Jun 25, 2012

(NY Times) -- No American is dedicating as much of his money to defeat President Obama as Sheldon Adelson, the casino magnate who also happens to have made more money in the last three years than any other American. He is the perfect illustration of the squalid state of political money, spending sums greater than any political donation in history to advance his personal, ideological and financial agenda, which is wildly at odds with the nation’s needs.

Mr. Adelson spent $20 million to prop up Newt Gingrich’s failed candidacy for the Republican nomination. Now, he has given $10 million to a Mitt Romney super PAC, and has pledged at least $10 million to Crossroads GPS, the advocacy group founded by Karl Rove that is running attack ads against Mr. Obama and other Democrats. Another $10 million will probably go to a similar group founded by the Koch brothers, and $10 million more to Republican Congressional super PACs.

That’s $60 million we know of (other huge donations may be secret), and it may be only a down payment. Mr. Adelson has made it clear he will fully exploit the anything-goes world created by the federal courts to donate a “limitless” portion of his $25 billion fortune to defeat the president and as many Democrats as he can take down.

One man cannot spend enough to ensure the election of an unpopular candidate, as Mr. Gingrich’s collapse showed, but he can buy enough ads to help push a candidate over the top in a close race like this year’s. Given that Mr. Romney was not his first choice, why is Mr. Adelson writing these huge checks?

The first answer is clearly his disgust for a two-state solution to the Israeli-Palestinian conflict, supported by President Obama and most Israelis. He considers a Palestinian state “a steppingstone for the destruction of Israel and the Jewish people,” and has called the Palestinian prime minister a terrorist. He is even further to the right than the main pro-Israeli lobbying group, the American Israel Public Affairs Committee, which he broke with in 2007 when it supported economic aid to the Palestinians.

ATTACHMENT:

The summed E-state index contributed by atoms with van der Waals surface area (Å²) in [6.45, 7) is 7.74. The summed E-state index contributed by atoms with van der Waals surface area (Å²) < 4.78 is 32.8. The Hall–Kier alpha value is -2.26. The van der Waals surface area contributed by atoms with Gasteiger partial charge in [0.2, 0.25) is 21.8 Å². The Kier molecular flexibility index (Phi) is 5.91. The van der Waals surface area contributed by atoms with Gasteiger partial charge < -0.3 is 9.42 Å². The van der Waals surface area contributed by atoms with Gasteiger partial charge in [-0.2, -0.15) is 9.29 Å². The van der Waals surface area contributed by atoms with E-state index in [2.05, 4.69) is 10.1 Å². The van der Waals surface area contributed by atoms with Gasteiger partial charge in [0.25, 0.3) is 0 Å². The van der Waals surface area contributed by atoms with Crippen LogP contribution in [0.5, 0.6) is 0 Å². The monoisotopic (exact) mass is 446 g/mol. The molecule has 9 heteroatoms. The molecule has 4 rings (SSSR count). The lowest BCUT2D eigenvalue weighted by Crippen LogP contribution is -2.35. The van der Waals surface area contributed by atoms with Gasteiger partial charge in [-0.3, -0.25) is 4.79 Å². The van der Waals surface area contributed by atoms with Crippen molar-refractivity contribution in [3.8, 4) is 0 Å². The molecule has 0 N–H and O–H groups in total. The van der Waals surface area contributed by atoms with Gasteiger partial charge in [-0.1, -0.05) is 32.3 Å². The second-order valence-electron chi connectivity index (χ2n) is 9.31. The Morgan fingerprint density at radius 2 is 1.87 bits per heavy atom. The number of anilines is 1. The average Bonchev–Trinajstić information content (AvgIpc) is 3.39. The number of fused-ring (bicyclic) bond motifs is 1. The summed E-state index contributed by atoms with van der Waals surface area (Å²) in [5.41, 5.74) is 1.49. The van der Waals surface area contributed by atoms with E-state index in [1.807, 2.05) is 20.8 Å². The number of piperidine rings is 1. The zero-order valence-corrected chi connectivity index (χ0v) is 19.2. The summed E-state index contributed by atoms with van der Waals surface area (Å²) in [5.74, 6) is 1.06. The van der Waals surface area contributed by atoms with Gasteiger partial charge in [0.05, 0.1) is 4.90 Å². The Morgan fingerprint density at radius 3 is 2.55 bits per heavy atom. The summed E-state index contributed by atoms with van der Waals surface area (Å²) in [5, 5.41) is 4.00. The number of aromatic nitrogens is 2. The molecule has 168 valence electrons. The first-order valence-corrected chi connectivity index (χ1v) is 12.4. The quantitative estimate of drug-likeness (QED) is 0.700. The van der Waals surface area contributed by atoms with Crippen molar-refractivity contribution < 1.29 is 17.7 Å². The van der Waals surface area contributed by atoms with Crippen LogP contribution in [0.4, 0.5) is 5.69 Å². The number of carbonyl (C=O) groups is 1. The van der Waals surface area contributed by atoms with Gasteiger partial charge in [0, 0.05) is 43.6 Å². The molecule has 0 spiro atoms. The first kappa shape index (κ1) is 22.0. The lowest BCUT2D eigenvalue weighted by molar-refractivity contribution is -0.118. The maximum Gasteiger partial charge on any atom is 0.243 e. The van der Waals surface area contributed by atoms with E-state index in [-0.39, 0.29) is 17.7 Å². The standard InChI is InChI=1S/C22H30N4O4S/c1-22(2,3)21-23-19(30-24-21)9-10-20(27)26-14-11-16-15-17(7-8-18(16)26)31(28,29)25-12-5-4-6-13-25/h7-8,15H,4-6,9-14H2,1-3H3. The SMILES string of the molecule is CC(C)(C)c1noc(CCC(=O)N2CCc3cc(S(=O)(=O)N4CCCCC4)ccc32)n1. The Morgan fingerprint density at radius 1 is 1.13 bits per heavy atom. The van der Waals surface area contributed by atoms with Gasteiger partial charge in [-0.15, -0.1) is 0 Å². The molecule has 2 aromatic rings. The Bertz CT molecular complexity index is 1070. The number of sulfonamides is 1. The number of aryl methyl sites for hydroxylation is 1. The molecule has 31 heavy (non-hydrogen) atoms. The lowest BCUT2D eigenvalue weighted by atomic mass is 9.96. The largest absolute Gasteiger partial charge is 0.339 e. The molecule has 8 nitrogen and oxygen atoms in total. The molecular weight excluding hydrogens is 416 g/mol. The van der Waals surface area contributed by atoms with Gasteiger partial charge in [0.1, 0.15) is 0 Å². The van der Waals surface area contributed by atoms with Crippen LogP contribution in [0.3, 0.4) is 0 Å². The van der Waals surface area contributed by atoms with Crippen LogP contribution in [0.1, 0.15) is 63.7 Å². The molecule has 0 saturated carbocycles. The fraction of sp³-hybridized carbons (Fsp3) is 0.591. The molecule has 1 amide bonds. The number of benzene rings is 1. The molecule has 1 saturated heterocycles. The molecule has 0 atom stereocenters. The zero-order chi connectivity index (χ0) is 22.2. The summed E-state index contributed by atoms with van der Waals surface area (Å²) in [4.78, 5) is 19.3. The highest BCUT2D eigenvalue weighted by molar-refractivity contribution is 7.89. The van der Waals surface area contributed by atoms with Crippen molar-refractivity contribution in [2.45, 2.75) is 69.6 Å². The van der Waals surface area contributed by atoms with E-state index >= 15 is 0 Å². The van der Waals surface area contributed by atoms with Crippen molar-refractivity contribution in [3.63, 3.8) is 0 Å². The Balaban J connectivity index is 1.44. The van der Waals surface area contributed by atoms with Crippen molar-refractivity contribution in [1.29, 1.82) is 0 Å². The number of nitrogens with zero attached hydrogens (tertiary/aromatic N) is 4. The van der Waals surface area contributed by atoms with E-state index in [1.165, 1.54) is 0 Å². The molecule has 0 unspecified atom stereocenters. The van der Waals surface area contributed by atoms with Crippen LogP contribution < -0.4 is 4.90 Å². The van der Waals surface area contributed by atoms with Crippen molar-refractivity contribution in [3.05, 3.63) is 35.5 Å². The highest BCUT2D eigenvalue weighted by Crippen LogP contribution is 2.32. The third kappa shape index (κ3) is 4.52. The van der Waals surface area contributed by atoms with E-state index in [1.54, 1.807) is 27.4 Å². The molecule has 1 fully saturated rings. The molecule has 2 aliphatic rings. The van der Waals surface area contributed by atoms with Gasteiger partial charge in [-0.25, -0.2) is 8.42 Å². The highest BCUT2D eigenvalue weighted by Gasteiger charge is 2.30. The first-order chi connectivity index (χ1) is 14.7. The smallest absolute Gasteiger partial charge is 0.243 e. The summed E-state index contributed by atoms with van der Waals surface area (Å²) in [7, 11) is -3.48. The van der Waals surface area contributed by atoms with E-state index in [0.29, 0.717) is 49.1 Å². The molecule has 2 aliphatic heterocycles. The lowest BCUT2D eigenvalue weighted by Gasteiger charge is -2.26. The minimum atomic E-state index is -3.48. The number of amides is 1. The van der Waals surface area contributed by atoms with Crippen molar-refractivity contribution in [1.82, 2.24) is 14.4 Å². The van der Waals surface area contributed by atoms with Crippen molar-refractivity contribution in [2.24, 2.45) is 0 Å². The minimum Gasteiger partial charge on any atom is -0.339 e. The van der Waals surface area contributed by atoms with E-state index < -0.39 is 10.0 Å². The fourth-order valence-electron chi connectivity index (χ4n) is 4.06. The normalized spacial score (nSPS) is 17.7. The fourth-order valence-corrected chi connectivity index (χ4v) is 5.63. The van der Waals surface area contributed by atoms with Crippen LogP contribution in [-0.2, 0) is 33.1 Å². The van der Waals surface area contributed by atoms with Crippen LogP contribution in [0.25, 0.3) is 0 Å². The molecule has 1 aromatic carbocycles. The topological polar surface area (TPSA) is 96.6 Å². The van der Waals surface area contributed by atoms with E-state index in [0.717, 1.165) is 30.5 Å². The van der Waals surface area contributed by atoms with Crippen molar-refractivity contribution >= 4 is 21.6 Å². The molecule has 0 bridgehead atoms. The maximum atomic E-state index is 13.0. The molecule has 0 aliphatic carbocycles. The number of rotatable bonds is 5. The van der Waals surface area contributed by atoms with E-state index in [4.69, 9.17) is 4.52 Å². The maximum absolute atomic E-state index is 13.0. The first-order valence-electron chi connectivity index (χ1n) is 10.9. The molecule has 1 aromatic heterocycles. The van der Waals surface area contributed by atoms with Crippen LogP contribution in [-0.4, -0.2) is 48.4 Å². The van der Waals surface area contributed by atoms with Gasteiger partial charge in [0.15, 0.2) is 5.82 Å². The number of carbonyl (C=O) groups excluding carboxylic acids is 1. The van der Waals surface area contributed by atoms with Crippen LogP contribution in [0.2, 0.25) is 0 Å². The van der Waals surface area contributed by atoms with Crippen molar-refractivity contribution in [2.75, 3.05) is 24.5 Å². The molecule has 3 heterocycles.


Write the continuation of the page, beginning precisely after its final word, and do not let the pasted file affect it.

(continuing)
Mr. Romney is only slightly better, saying the Israelis want a two-state solution but the Palestinians do not, accusing them of wanting to eliminate Israel. The eight-figure checks are not paying for a more enlightened answer.

Mr. Adelson’s other overriding interest is his own wallet. He rails against the president’s “socialist-style economy” and redistribution of wealth, but what he really fears is Mr. Obama’s proposal to raise taxes on companies like his that make a huge amount of money overseas. Ninety percent of the earnings of his company, the Las Vegas Sands Corporation, come from hotel and casino properties in Singapore and Macau. (The latter is located, by the way, in China, a socialist country the last time we checked.)

Because of the lower tax rate in those countries (currently zero in Macau), the company now has a United States corporate tax rate of 9.8 percent, compared with the statutory rate of 35 percent. President Obama has repeatedly proposed ending the deductions and credits that allow corporations like Las Vegas Sands to shelter billions in income overseas, but has been blocked by Republicans.

Mr. Obama’s Justice Department is also investigating whether Mr. Adelson’s Macau operations violated the Foreign Corrupt Practices Act, an inquiry that Mr. Adelson undoubtedly hopes will go away in a Romney administration. For such a man, at a time when there are no legal or moral limits to the purchase of influence, spending tens of millions is a pittance to elect Republicans who promise to keep his billions intact.

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